Joe Fautley, an associate working with the Information, Advice and Support Services Network and the Council for Disabled Children, describes coming to terms with the mental health challenges he has faced since childhood.
For me personally, I have faced extensive challenges with mental health throughout my life.
At different stages between the ages of 9 and 17, I received support from psychologists due to the severe stress and anxiety I encountered frequently during my school days. Many psychologists who I saw always tried to encourage the use of medication in order to help with my severe anxiety. However, my parents always declined this because they believed that medication was not the appropriate way forward and a more natural treatment would be much more beneficial for me.
The alternative option was for me to receive Cognitive Behavioural Therapy (CBT). This is a type of talking treatment which focuses on how your thoughts, beliefs and attitudes affect your feelings and behaviour, and teaches you coping skills for dealing with different problems. The typical length of time for someone to complete CBT is around 6 to 8 weeks. However, due to the severity of my mental health, it carried on for 18 months until I completed the process. Looking back, although it was stressful at times and it lasted for much longer than expected, CBT was definitely the right decision for me.
For many years, I have struggled with negative thoughts in my mind which impacted significantly on my personal confidence and self-esteem. At the time, I struggled with Obsessive Compulsive Disorder (OCD) behaviours that were directly linked with my ongoing anxiety. I worked with a CBT therapist to identify and challenge negative thinking patterns. In turn, this helped me to gradually change the way I felt about stressful situations and enabled me to learn coping techniques to better manage my anxiety and negative emotions.
I encounter anxiety on a daily basis and it continuously impacts on my everyday life. Anxiety stops me from doing many things that neuro-typical people can do. For example, I have a fear of crossing roads and separating from the person I’m with when out.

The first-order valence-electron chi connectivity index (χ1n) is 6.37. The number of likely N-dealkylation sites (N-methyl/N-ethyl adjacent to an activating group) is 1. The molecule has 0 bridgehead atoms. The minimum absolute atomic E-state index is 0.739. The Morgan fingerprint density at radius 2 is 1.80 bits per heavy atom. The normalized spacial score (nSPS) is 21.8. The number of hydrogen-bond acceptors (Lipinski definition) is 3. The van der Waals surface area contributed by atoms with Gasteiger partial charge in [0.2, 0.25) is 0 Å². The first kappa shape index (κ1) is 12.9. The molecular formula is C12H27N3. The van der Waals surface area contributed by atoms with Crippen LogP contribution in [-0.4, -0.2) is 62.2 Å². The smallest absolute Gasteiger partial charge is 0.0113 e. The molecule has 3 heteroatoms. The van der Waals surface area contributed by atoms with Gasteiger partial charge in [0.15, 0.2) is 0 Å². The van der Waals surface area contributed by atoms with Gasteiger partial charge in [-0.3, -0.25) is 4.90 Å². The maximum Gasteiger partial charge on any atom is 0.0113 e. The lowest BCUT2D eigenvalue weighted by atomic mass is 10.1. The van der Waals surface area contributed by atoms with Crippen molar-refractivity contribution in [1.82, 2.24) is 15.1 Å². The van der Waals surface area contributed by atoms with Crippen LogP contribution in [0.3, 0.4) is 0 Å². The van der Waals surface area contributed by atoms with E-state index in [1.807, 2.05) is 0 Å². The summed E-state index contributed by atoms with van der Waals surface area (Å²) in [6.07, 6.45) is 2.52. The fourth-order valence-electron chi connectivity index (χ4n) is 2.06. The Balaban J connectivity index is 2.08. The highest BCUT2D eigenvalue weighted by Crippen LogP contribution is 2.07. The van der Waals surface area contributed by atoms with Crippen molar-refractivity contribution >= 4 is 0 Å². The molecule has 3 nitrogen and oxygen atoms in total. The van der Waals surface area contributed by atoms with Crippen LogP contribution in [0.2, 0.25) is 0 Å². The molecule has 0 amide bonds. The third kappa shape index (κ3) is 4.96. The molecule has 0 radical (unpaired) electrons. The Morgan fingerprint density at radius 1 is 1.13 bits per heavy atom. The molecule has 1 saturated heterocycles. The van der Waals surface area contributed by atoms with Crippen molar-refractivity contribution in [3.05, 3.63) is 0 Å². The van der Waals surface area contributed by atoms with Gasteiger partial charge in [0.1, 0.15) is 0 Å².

I am currently not able to travel anywhere on my own and always require someone who I feel comfortable with to support me throughout all journeys.
I become very anxious when in crowded environments. My anxiety at times leads to extreme tiredness. When I become highly anxious, I always need time and a quiet space where I can calm myself and de-stress, which helps me to be more prepared for future situations. If I’m unable to have sufficient time and space to de-stress, my anxiety will increase and cause a sensory overload experience.
Being able to de-stress is essential for Autistic people. My favourite ways to relax include visiting places of nature and at home listening to nature sounds and calming music on my iPod.
Managing fatigue can be a difficult process especially when I have had a stressful day. I can suddenly run out of steam and my body can often shut down. An interesting way of how I describe my fatigue is the ‘cup of water’ analogy. I picture my energy as a cup of water that I carry all day. At the start of the day, the cup is full, but as I move through the day, the water in the cup gradually splashes and spills until eventually every drop is gone. When it’s gone, it’s gone. There is no way to fill up the cup again. I have to wait for the start of the next day when my cup of energy will be full again.
Joe Fautley is featured in the Council for Disabled Children’s publication, ‘Tomorrows Leaders - A World Beyond Disability’.